- Corduroy Road
Making time on I-90 with a box of photos in the seat beside me, I remember one:
sun-spotted and fading, a dull sheen spreading across the surface
as if a piece of the sun still lingered in the frame— my great-grandfather Red, axe in one hand,
the other arm raised to the sky, standing atop a massive stump, old hemlock or pine.
I know the spot where the picture was taken, just beyond the old cabin and salt lick
where we’d sit on summer days when the bugs weren’t too bad and he’d tell me of the corduroy road:
cut trees laid parallel to each other, perpendicular to the wheels, and I would imagine,
as his voice rasped on, what it would feel like to drive a heavy load
over logs cut just well enough to work, over each knot, rough cut limb, deep bark groove and burl,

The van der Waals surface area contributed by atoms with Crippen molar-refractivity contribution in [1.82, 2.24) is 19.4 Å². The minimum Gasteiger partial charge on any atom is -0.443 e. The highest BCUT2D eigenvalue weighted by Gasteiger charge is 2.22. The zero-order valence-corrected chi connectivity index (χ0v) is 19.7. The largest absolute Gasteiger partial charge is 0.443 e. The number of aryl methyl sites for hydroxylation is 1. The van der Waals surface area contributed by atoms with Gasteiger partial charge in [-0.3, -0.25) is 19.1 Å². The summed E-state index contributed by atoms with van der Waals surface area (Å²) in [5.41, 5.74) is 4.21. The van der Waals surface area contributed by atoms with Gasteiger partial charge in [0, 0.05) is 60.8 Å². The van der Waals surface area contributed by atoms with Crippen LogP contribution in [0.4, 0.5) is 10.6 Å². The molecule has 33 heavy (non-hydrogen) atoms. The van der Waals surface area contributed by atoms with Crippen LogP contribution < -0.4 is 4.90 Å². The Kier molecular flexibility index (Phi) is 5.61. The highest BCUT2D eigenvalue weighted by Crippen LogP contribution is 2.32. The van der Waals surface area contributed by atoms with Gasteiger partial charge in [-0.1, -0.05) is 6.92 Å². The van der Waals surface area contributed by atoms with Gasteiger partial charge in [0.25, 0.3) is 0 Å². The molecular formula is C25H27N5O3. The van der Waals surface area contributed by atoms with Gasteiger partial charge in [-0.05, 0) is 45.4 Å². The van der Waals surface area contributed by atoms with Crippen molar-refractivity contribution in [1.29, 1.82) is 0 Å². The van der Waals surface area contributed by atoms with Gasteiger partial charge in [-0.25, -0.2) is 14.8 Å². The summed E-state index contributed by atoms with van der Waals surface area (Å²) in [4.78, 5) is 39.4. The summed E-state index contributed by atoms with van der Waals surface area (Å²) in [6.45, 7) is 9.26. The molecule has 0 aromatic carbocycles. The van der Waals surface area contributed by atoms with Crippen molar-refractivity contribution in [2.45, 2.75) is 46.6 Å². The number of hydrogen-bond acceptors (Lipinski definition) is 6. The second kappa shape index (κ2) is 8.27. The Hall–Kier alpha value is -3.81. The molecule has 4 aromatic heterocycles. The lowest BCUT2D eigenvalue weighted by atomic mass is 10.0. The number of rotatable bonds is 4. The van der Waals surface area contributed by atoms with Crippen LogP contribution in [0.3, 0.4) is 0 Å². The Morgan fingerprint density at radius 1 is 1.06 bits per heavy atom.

the rattling of teeth, the bone-shaking rhythm, his every word working to keep me there with him
and I may have swerved, I may have nearly flown imagining shattered glass and axles bent,
but on the corduroy road, there was no mistaking what it took to get here and how the travel felt. [End Page 168]
Matthew Nienow’s latest chapbook is The End of the Folded Map. Recent poems have appeared or are forthcoming in such venues as AGNI Online, Beloit Poetry Journal, Crazyhorse, New England Review, and Poetry Northwest. He received a 2011 Fellowship from the nea and has been awarded several scholarships to the Bread Loaf Writers’ Conference, among other grants and fellowships. He lives with his family in Port Townsend, Washington, where he works as a boatbuilder.